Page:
How I Truly Felt About Cuba
A few weeks ago, I wrote a post about Cuba sharing with you the ins and outs and how to navigate through the country.
But I never quite expressed how I truly felt about Cuba.
Cuba was just – cool.
My mind wasn’t blown.
I didn’t fall in love with the country.
There is no immediate yearning to return.
Opinion on Cuba RachelTravels.com
Right now, Cuba is such a hot destination especially since there are super inexpensive flights on carriers like American and JetBlue.
We are intrigued by this island in the Caribbean that, as Americans at least, we have only recently been “allowed” to visit.
Identifying with Afro- Cuban culture.
Food. Music. Dancing.
After watching movies/documentaries on Cuba (I highly recommend Una Noche) and reading up on the political and social history; I was looking forward to authentic connections, a better understanding of the Afro- Cuban culture, the food, to name a few – yet, my expectations for what I hoped to experience in Cuba just was not met.
Let me give you some insight on why…
The food was just okay. This was a serious blow to me (huge foodie here!). There was only one restaurant in Havana that we frequented because the food was delicious and affordable. Everywhere else, the food and experience were subpar and mediocre. This ranged from 4-star’other dining to local eats. Honestly, I have had better Cuban food at the bodega on the East side.
There is still a very noticeable divide between Afro-Cubans and ‘other’ Cubans. Even with a language barrier, the conversations with Afro-Cubans was so warm and embracing! They wanted to acknowledge and appreciate our (African Americans) presence in the country. The racial divide is seen from outer space. Most of the service, labor, and back-of-the-house jobs were all dark, Afro- Cubans. The lighter the skin, the greater the opportunity to have well-paying jobs.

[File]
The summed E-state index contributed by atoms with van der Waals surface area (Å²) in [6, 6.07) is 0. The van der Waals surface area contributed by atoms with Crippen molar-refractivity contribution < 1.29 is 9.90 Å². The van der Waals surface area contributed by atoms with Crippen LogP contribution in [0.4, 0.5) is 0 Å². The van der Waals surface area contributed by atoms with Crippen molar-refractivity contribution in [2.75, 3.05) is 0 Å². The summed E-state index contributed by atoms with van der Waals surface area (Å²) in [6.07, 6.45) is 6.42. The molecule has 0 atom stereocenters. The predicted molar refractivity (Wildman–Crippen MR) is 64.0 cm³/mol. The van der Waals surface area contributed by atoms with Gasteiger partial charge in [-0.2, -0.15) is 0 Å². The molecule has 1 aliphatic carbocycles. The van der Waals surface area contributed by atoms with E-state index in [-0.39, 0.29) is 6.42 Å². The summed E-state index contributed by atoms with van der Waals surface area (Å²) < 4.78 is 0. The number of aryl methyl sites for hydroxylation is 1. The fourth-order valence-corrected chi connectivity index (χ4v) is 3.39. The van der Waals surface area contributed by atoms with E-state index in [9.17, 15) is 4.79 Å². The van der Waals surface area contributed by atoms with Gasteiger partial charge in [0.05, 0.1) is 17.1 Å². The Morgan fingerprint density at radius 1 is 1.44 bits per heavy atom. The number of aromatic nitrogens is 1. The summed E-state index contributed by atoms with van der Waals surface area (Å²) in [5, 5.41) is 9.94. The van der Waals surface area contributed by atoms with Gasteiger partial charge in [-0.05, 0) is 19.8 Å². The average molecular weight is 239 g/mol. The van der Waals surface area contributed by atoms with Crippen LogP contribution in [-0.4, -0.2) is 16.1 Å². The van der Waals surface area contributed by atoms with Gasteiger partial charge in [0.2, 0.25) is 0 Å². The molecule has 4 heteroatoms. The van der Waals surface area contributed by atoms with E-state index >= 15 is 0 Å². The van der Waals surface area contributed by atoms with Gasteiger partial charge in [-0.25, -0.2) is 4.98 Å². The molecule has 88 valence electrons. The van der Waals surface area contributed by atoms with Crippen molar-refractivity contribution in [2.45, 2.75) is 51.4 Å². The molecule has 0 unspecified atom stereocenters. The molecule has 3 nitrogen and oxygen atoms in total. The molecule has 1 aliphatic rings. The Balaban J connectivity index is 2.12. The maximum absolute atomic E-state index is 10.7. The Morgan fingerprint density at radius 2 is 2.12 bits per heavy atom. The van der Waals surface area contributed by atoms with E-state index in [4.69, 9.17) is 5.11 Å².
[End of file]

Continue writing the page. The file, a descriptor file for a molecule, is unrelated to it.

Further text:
Not to mention, a lady came into the men’s room after my friend in a 5-star hotel, assuming he was an Afro-Cuban, to ask him to leave the property. Once she realized he was American, she apologized profusely and went on with her day.
Cuba is probably one of the most expensive islands in the Caribbean, compared to those I have experienced. Not because of the cost of items. But consider converting USD to EUROs (or Canadian) to Cuban pesos was honestly a headache. You REALLY have to be careful with your budget. It caused a bit of anxiety knowing that if you run out of money, it would be hell trying to get someone to wire money to you. A lot of people I know ended up running out of money while in Cuba!
* I believe there is a credit union in the States that allows you to use the ATM in Cuba now.
Not A Lot to Do/See:
My travel style is that of cultural immersion and authentic experiences. It only takes two solid days to do Havana, if that. The real gems are in other cities that are more rural, authentic, and quieter (we went to Trinidad and Varadero). It saddened me to have a maxed out “To Do/See” list in half a day.
Honestly – I was caught up in the hype.
The novelty is that Cuba has this mysterious, untapped gem perception around it. When, in fact, there are expensive, luxury hotels and industries going up all over Havana getting ready for you to come in and spend. It reminds me how of they are gentrifying historic neighborhoods all over the States. The country is changing and changing quickly. I believe it’s already too late to catch the untapped Cuba.
In no way, am I bashing Cuba. There were plenty of amazing things that I enjoyed about Cuba including the architecture and sunsets over Varadero beach!